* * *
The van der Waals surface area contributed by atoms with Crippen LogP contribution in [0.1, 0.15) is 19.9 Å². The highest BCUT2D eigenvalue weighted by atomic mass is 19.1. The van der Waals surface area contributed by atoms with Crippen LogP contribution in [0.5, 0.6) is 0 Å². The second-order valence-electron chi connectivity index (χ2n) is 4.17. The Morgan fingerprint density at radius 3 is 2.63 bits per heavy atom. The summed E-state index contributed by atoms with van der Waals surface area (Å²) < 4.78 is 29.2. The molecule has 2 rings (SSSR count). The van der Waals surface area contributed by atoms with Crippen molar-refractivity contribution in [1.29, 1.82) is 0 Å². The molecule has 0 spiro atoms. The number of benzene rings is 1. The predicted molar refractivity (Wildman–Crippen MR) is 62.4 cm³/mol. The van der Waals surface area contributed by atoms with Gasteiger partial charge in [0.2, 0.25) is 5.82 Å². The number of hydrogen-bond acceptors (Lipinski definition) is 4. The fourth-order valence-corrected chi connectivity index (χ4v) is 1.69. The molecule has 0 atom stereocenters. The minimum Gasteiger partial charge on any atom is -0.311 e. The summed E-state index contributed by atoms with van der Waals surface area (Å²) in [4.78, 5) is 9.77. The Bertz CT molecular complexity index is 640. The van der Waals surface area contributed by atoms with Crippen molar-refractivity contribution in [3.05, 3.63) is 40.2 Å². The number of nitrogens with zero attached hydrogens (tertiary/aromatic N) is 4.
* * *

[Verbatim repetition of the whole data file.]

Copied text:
The van der Waals surface area contributed by atoms with Crippen LogP contribution in [0.1, 0.15) is 19.9 Å². The highest BCUT2D eigenvalue weighted by atomic mass is 19.1. The van der Waals surface area contributed by atoms with Crippen LogP contribution in [0.5, 0.6) is 0 Å². The second-order valence-electron chi connectivity index (χ2n) is 4.17. The Morgan fingerprint density at radius 3 is 2.63 bits per heavy atom. The summed E-state index contributed by atoms with van der Waals surface area (Å²) < 4.78 is 29.2. The molecule has 2 rings (SSSR count). The van der Waals surface area contributed by atoms with Crippen molar-refractivity contribution in [1.29, 1.82) is 0 Å². The molecule has 0 spiro atoms. The number of benzene rings is 1. The predicted molar refractivity (Wildman–Crippen MR) is 62.4 cm³/mol. The van der Waals surface area contributed by atoms with Gasteiger partial charge in [0.2, 0.25) is 5.82 Å². The number of hydrogen-bond acceptors (Lipinski definition) is 4. The fourth-order valence-corrected chi connectivity index (χ4v) is 1.69. The molecule has 0 atom stereocenters. The minimum Gasteiger partial charge on any atom is -0.311 e. The summed E-state index contributed by atoms with van der Waals surface area (Å²) in [4.78, 5) is 9.77. The Bertz CT molecular complexity index is 640. The van der Waals surface area contributed by atoms with Crippen molar-refractivity contribution in [3.05, 3.63) is 40.2 Å². The number of nitrogens with zero attached hydrogens (tertiary/aromatic N) is 4.